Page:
In this Wednesday, Sept. 24, 2014 file photo, health workers load a suspected Ebola patient into the back of an ambulance in Freetown, Sierra Leone. Professors from three leading British universities say policies favoring international debt repayment over social spending contributed to the Ebola crisis by hampering health care in the three worst-hit West African countries. Conditions for loans from the International Monetary Fund prevented an effective response to the outbreak that has killed nearly 8,000 people, the academics allege in a report in The Lancet Global Health journal this month. (AP Photo/Michael Duff, File)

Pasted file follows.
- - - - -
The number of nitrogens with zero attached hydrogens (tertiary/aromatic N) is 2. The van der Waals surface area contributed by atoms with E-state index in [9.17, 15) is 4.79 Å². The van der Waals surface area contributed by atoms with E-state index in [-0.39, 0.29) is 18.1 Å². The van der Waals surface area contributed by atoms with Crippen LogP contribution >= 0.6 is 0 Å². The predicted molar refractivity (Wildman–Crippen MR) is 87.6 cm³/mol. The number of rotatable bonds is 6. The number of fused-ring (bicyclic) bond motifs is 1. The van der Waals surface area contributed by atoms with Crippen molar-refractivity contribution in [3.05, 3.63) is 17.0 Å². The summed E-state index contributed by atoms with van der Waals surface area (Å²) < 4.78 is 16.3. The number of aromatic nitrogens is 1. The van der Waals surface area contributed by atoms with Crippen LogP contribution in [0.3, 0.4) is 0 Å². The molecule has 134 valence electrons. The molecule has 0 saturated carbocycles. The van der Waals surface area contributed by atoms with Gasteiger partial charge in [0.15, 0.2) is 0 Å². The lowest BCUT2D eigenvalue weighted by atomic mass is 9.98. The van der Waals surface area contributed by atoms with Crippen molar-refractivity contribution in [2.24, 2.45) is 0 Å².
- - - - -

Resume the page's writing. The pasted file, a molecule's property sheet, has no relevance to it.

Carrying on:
BERLIN (AP) — The World Health Organization says more than 8,000 people are thought to have died last year from the Ebola outbreak in West Africa.
The Geneva-based body says the total number of confirmed, probable and suspected deaths from the disease in the three most affected countries reached 7,989 by Dec. 31.
The United Nations agency said Friday that 2,827 deaths had been reported from Sierra Leone, some 3,423 from Liberia and 1,739 from Guinea. It said those countries had a total of 20,381 cases to date.
The current outbreak, which began about a year ago, has also claimed some 15 lives elsewhere.
The Ebola virus causes a form of hemorrhagic fever with a high mortality rate. It can be transmitted through bodily fluids such as blood.